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A Commentary, Critical, Practical, and Explanatory on the Old and New Testaments, by Robert Jamieson, A.R. Fausset and David Brown [1882] at

Psalms Chapter 113

Psalms 113:1

psa 113:1

God's majesty contrasted with His condescension and gracious dealings towards the humble furnish matter and a call for praise. The Jews, it is said, used this and Psalms 114-118 on their great festivals, and called them the Greater Hallel, or Hymn. (Psa 113:1-9)

Earnestness and zeal are denoted by the emphatic repetitions.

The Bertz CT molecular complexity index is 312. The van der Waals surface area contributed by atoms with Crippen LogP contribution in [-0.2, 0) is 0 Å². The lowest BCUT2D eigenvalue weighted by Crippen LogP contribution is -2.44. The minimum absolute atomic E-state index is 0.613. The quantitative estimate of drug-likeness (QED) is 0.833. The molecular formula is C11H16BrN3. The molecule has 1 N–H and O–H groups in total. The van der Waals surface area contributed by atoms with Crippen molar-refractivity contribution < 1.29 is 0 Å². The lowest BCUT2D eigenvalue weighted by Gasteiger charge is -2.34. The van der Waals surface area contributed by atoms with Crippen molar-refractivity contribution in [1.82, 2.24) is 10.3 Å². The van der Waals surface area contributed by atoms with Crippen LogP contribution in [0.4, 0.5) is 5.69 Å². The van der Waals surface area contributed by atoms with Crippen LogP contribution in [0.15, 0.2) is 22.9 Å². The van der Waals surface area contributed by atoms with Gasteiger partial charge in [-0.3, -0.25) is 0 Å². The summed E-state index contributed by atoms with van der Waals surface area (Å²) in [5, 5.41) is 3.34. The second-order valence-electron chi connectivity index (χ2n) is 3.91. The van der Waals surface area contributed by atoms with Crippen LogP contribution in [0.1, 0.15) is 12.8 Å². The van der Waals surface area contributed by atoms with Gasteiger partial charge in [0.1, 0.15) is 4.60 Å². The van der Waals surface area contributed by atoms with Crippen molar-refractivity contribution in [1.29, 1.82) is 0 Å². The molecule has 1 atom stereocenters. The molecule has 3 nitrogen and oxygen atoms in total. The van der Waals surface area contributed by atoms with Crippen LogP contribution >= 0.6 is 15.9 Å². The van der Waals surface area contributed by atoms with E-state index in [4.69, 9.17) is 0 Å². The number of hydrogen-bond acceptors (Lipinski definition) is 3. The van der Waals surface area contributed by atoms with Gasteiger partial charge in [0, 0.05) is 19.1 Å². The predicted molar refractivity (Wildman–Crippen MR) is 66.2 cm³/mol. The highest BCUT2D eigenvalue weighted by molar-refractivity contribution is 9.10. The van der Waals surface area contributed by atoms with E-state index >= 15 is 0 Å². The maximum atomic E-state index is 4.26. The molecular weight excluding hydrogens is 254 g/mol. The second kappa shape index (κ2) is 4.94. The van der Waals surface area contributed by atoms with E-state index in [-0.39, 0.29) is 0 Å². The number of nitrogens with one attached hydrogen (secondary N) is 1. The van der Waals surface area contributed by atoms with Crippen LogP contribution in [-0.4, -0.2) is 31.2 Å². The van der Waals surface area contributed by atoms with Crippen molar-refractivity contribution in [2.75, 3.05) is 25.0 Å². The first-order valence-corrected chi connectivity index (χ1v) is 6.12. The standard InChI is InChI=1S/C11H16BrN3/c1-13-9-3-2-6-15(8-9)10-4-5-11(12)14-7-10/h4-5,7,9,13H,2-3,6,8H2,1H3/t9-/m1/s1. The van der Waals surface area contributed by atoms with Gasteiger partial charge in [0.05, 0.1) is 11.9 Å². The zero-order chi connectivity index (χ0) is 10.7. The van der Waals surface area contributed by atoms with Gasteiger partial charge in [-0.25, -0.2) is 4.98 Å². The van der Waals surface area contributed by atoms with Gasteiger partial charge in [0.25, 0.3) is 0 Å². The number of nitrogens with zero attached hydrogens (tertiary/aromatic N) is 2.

servants of the Lord--or, all the people of God.

name of the Lord--perfections (Psa 5:11; Psa 111:9).

Psalms 113:3

psa 113:3

From the rising, &c.--all the world.

Psalms 113:4

psa 113:4

God's exaltation enhances His condescension;

Psalms 113:7

psa 113:7

which condescension is illustrated as often in raising the worthy poor and needy to honor (compare Sa1 2:8; Psa 44:25).

Psalms 113:9

psa 113:9

On this special case, compare Sa1 2:21. Barrenness was regarded as a disgrace, and is a type of a deserted Church (Isa 54:1).

the barren woman . . . house--literally, "the barren of the house," so that the supplied words may be omitted.

Next: Psalms Chapter 114